No, it doesn't. It goes out to DNS to resolve "amazon.com," and the returned record point to the hosts 72.21.211.176, 72.21.194.1, and 72.21.214.128. Your browser then attempts to do an http get from one of those hosts, and is immediately redirected to www.amazon.com. It's Amazon which is changing it to www.amazon.com, not your browser. Many/most sites do that.

Prove it to yourself - https://twitter.com/ [twitter.com] connects, no www.

Re:Good (1)

Immerman (2627577) | about 2 years ago | (#42058967)

Yes, but shop.amazon, shoes.amazon, computers.amazon, etc would all be easy to remember. Or leave out subdomains entirely and just go to "amazon"

Considering that .com, .org, and .net have all sort of flowed together and lost much of their original purpose I don't see that opening up TLDs does anything (long term) except eliminate an essentially arbitrary suffix from domain names.

Stand-By! (1)

A10Mechanic (1056868) | about 2 years ago | (#42057529)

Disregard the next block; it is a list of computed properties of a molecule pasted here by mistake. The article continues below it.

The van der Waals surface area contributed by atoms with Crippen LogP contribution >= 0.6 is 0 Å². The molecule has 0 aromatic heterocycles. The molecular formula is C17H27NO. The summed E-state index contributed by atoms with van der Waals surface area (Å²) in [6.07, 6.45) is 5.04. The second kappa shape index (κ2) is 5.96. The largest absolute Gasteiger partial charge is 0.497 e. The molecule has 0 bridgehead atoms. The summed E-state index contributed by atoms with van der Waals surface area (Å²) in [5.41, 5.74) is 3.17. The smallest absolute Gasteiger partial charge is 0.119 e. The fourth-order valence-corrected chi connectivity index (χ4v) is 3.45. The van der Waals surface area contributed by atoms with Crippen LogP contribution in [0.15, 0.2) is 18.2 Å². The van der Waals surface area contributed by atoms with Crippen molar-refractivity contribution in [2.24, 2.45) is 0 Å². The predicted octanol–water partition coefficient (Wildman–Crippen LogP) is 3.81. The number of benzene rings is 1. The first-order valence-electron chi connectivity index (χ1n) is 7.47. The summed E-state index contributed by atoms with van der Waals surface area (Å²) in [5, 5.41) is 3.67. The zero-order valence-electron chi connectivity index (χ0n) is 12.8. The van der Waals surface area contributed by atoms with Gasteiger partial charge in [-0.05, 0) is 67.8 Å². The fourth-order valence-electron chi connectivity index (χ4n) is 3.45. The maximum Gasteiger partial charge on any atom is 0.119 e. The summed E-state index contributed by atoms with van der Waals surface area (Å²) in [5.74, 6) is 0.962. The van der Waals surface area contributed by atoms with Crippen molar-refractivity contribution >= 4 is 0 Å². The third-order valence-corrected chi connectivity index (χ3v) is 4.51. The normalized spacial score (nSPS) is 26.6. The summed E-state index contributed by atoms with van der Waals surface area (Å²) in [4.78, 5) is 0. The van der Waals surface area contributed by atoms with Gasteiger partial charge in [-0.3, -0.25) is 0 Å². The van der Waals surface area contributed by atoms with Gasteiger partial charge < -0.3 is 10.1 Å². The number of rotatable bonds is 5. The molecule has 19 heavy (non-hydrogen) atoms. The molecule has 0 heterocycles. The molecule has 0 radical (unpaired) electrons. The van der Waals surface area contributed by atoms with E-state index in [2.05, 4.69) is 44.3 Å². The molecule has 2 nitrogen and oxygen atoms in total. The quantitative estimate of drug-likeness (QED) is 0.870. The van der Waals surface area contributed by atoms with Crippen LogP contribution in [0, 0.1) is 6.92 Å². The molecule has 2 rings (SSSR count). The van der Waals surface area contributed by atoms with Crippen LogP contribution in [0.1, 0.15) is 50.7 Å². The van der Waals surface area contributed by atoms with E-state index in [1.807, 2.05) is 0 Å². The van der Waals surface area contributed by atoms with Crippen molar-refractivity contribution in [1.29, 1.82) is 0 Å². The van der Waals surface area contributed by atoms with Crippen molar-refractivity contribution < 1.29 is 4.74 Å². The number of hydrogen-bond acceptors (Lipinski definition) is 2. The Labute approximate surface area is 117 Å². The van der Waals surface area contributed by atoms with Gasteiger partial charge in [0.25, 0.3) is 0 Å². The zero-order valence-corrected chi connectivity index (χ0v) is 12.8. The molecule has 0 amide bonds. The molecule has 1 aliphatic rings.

Mega Corporation Money Grab in 3 - 2 - 1. Just in time for the holiday sales rush! I bet this whole thing will jusr go away for X-amount of dollars.

Re:Stand-By! (0)

Anonymous Coward | about 2 years ago | (#42057613)

Mega Corporation Money Grab in 3 - 2 - 1. Just in time for the holiday sales rush! I bet this whole thing will jusr go away for X-amount of dollars.

How hard would it be for Bezos to say, "Shut up and just take my money!"?

Re:Stand-By! (5, Funny)

msauve (701917) | about 2 years ago | (#42057969)

Well, no. The name Amazon long pre-dates the river, being the name of a mythological tribe of warrier women who removed a breast so they could better shoot a bow. "Amazon" comes from the Greek a-mazos, "without a breast."